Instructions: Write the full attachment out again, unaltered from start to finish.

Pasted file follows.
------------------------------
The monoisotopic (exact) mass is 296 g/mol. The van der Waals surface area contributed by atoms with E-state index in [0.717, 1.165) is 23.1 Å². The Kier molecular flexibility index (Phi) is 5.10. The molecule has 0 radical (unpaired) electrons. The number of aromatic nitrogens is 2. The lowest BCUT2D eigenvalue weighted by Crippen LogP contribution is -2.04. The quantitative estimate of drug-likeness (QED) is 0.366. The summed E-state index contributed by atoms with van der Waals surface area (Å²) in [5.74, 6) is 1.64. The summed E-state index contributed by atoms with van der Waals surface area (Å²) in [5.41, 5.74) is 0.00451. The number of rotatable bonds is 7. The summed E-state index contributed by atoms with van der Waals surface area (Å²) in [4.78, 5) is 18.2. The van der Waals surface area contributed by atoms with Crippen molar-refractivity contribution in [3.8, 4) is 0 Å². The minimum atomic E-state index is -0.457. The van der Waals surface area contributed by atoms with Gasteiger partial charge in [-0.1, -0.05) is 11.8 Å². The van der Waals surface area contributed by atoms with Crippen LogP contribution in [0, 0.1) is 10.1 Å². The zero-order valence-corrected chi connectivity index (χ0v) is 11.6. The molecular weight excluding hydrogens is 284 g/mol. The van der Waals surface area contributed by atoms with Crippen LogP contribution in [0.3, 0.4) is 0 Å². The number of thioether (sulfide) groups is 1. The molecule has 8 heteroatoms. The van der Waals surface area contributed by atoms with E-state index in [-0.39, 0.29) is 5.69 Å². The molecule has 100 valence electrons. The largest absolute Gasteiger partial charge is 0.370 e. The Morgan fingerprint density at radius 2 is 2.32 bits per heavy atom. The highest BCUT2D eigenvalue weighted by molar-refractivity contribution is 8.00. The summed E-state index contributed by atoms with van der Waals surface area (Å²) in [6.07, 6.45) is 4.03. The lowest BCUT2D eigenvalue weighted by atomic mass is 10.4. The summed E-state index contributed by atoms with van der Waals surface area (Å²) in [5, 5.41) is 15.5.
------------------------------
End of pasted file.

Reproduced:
The monoisotopic (exact) mass is 296 g/mol. The van der Waals surface area contributed by atoms with E-state index in [0.717, 1.165) is 23.1 Å². The Kier molecular flexibility index (Phi) is 5.10. The molecule has 0 radical (unpaired) electrons. The number of aromatic nitrogens is 2. The lowest BCUT2D eigenvalue weighted by Crippen LogP contribution is -2.04. The quantitative estimate of drug-likeness (QED) is 0.366. The summed E-state index contributed by atoms with van der Waals surface area (Å²) in [5.74, 6) is 1.64. The summed E-state index contributed by atoms with van der Waals surface area (Å²) in [5.41, 5.74) is 0.00451. The number of rotatable bonds is 7. The summed E-state index contributed by atoms with van der Waals surface area (Å²) in [4.78, 5) is 18.2. The van der Waals surface area contributed by atoms with Crippen molar-refractivity contribution in [3.8, 4) is 0 Å². The minimum atomic E-state index is -0.457. The van der Waals surface area contributed by atoms with Gasteiger partial charge in [-0.1, -0.05) is 11.8 Å². The van der Waals surface area contributed by atoms with Crippen LogP contribution in [0, 0.1) is 10.1 Å². The zero-order valence-corrected chi connectivity index (χ0v) is 11.6. The molecular weight excluding hydrogens is 284 g/mol. The van der Waals surface area contributed by atoms with Crippen LogP contribution in [0.3, 0.4) is 0 Å². The number of thioether (sulfide) groups is 1. The molecule has 8 heteroatoms. The van der Waals surface area contributed by atoms with E-state index in [-0.39, 0.29) is 5.69 Å². The molecule has 100 valence electrons. The largest absolute Gasteiger partial charge is 0.370 e. The Morgan fingerprint density at radius 2 is 2.32 bits per heavy atom. The highest BCUT2D eigenvalue weighted by molar-refractivity contribution is 8.00. The summed E-state index contributed by atoms with van der Waals surface area (Å²) in [6.07, 6.45) is 4.03. The lowest BCUT2D eigenvalue weighted by atomic mass is 10.4. The summed E-state index contributed by atoms with van der Waals surface area (Å²) in [5, 5.41) is 15.5.